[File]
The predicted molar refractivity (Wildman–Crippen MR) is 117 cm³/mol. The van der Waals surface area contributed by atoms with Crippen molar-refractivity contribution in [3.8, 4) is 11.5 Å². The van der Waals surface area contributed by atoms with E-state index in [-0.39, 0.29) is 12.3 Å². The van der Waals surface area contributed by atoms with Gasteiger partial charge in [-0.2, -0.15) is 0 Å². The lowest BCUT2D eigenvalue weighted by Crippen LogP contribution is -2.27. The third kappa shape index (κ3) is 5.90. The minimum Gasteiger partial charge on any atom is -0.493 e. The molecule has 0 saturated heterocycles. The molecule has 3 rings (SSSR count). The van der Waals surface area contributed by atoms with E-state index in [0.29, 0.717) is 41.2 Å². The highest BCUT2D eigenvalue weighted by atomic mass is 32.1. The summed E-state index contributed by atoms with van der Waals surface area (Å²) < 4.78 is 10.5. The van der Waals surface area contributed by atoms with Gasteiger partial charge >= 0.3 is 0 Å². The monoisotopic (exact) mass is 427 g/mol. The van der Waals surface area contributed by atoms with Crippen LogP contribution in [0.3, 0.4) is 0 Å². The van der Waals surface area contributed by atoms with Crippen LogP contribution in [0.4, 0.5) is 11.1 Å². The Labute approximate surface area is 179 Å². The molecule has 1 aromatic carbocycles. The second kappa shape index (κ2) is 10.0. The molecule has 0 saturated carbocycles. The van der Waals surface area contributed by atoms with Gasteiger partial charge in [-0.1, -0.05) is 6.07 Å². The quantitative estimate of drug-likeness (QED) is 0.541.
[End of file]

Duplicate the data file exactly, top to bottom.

The predicted molar refractivity (Wildman–Crippen MR) is 117 cm³/mol. The van der Waals surface area contributed by atoms with Crippen molar-refractivity contribution in [3.8, 4) is 11.5 Å². The van der Waals surface area contributed by atoms with E-state index in [-0.39, 0.29) is 12.3 Å². The van der Waals surface area contributed by atoms with Gasteiger partial charge in [-0.2, -0.15) is 0 Å². The lowest BCUT2D eigenvalue weighted by Crippen LogP contribution is -2.27. The third kappa shape index (κ3) is 5.90. The minimum Gasteiger partial charge on any atom is -0.493 e. The molecule has 0 saturated heterocycles. The molecule has 3 rings (SSSR count). The van der Waals surface area contributed by atoms with E-state index in [0.29, 0.717) is 41.2 Å². The highest BCUT2D eigenvalue weighted by atomic mass is 32.1. The summed E-state index contributed by atoms with van der Waals surface area (Å²) < 4.78 is 10.5. The van der Waals surface area contributed by atoms with Gasteiger partial charge >= 0.3 is 0 Å². The monoisotopic (exact) mass is 427 g/mol. The van der Waals surface area contributed by atoms with Crippen LogP contribution in [0.3, 0.4) is 0 Å². The van der Waals surface area contributed by atoms with Crippen LogP contribution in [0.4, 0.5) is 11.1 Å². The Labute approximate surface area is 179 Å². The molecule has 1 aromatic carbocycles. The second kappa shape index (κ2) is 10.0. The molecule has 0 saturated carbocycles. The van der Waals surface area contributed by atoms with Gasteiger partial charge in [-0.1, -0.05) is 6.07 Å². The quantitative estimate of drug-likeness (QED) is 0.541.